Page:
About 71% of the Earth’s surface is covered in water, yet many people (including children) have a fear of water–more than 60% of Americans are afraid of deep water, and 45% are afraid of water over their heads.
Unfortunately, a fear of water carries more risk than just an inability to compete in the Olympics. According to the Red Cross, 61% of children, including teenagers, cannot perform the five basic swim safety skills, even though 94% of parents expect their kids to engage in some sort of water-related activity over the summer. And whether it’s a backyard pool party or a trip to the lake, a child needs to know how to swim.
But if your child’s trips to the water carry familiar signals–namely blood-curdling screams or attaching to you like a mussel on a barge–their lack of swim skills may be due to a fear of the water. This can also make it challenging for parents to know where to start. Here’s everything you need to know to help your child face their fear and learn essential swim skills in the process.
What Causes Fear of Water?
Babies don’t always have a fear of water. In fact, many will happily splash away in the tub or a kiddie pool. But as children get older, many develop a fear of water. So the question is, what changes?
First, understand that a fear of water is perfectly normal, even for a kid who wasn’t afraid of water when they were little. Toddler and preschool years are prime ages for kids to develop a fear of water, though some kids develop their fear when they’re older. In a younger child, there are a few possible reasons for developing a fear of water:
- Realizing the vastness of a body of water
- Realization that water could be dangerous
- Have not yet learned how to rationalize fears
- Lack of life experience to understand that a large body of water isn’t dangerous
In older children, a fear of water may be the result of an uncomfortable or scary experience, ranging from water in their nose to slipping in the pool to seeing a scary movie with a monster in the water. If uncomfortable or frightening experiences happen repeatedly, they can develop into a fear of water.
Strategies to Help Kids Who Are Scared of Swimming Pools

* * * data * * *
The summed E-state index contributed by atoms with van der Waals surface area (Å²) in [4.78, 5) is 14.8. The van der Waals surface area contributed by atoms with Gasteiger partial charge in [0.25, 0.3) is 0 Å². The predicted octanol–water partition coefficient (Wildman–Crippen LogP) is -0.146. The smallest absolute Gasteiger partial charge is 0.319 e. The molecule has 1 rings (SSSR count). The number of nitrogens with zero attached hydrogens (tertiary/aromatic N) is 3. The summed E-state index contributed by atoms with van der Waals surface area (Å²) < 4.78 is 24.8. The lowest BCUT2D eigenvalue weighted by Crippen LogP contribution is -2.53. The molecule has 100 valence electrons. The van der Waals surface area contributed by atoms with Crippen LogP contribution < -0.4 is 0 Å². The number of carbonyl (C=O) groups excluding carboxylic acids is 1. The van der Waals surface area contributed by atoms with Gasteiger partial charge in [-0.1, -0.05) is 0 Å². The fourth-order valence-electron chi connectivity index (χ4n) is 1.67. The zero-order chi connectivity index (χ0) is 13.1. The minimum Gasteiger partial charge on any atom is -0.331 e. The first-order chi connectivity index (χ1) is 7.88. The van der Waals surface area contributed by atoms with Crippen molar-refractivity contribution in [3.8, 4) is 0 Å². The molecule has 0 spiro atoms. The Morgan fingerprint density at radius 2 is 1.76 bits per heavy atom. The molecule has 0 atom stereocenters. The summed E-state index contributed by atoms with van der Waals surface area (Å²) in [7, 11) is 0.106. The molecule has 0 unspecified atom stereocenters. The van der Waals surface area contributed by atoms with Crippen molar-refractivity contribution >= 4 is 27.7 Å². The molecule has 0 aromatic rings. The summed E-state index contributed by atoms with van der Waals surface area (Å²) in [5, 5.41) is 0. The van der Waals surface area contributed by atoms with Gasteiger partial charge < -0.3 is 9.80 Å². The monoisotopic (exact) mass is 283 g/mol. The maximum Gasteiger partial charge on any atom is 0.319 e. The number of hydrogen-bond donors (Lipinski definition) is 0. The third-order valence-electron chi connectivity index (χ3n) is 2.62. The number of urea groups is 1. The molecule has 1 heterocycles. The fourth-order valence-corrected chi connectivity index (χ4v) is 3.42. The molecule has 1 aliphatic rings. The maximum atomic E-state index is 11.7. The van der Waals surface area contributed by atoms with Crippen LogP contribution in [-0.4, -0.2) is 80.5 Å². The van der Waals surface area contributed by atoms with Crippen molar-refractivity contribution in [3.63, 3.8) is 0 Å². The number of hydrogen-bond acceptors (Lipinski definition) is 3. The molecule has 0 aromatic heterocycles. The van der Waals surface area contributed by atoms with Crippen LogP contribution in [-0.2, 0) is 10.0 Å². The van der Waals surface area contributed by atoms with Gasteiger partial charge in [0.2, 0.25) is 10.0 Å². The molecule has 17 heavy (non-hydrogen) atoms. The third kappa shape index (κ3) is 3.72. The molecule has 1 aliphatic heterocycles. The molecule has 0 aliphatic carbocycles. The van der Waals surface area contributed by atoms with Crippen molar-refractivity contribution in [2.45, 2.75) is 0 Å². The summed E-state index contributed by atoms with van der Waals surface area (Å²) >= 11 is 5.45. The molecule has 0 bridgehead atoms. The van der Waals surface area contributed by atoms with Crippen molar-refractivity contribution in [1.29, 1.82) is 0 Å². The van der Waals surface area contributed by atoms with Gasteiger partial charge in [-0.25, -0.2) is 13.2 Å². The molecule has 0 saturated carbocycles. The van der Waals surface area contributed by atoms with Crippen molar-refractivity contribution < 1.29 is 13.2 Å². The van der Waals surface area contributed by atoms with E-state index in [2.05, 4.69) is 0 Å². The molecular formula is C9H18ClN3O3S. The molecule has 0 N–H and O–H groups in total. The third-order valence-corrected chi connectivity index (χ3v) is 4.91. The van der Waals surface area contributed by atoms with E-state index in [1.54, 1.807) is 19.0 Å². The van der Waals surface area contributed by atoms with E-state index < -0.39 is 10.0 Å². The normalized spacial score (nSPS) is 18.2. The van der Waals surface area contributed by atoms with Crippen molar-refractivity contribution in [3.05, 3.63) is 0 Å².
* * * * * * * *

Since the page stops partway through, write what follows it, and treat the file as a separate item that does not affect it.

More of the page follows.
The good news is that as a parent, you have the tools to help your child rationalize and overcome their fear. It will take time, patience, and plenty of empathy, but even kids who are deeply afraid of water can learn to enjoy swimming.
Talk It Out
Your first step is simple: talk it out.
In order to help your child rationalize their fear, you have to understand what they’re afraid of and where it’s coming from. Keep in mind that “fear of water” is a vague term, and kids are not all afraid of water in the same way. Some kids are fine in the water but afraid of having water in their face. Some kids are afraid of being underwater. Some kids don’t mind water but are afraid of ocean waves. Some kids are okay with water but afraid of swimming. Some kids won’t set foot in water at all.
Sometimes, it’s just a general fear of water, but many kids can point to a specific thing they’re afraid of, like the size of the water or, yes, a scary movie. Once your child articulates what they’re afraid of, you can work together to come up with strategies.
Once you have strategies, you can slowly begin teaching children how to swim.
For kids who are extremely afraid of water, the best approach is to begin with one-on-one lessons with their parents. This gives them the chance to experience water in a safe environment, able to articulate when they’re afraid without any embarrassment. That way, once they try swim classes with other children, they already have some tools in place.
In a pool, stick to the shallow end first. Even just sitting in water and getting comfortable is great for kids. That said, starting small could be as simple as sitting in water or playing with water balloons–whatever works for you!
That said, some kids are better at listening to an adult other than their parents. For those kids, one-on-one lessons with an experienced children’s swim instructor will do the trick. Make sure to tell the instructor about their fear of water so that the instructor can adapt.
Another good way to help your child feel safe in the water is to give them swim equipment. This is especially important as a safety feature for kids who don’t know how to swim.
Some kids will feel more comfortable going in with equipment, as it will make them feel more secure. For kids who are afraid of water in their eyes, swim goggles are a great option. But for kids who don’t know how to swim, it’s also essential to include safety gear like a life jacket. Either way, make the equipment fun by letting them choose items with their favorite color or their favorite character.
However, you should emphasize to your child that these are not toys. They’re safety tools and should be treated as such, which means no horsing around.
Looking for Great Children’s Swimming Lessons?
A fear of water shouldn’t hold your child back from enjoying swimming. After all, there are so many wonderful experiences they could have on the water. They just need the right tools to find the fun in swimming.
If your child is learning how to swim for the first time, we offer Red Cross swimming lessons for everyone from toddlers to adults, the perfect activity for the whole family to learn how to love the pool. Check out our schedule to find your next lesson–and help your child learn how much fun swimming can truly be.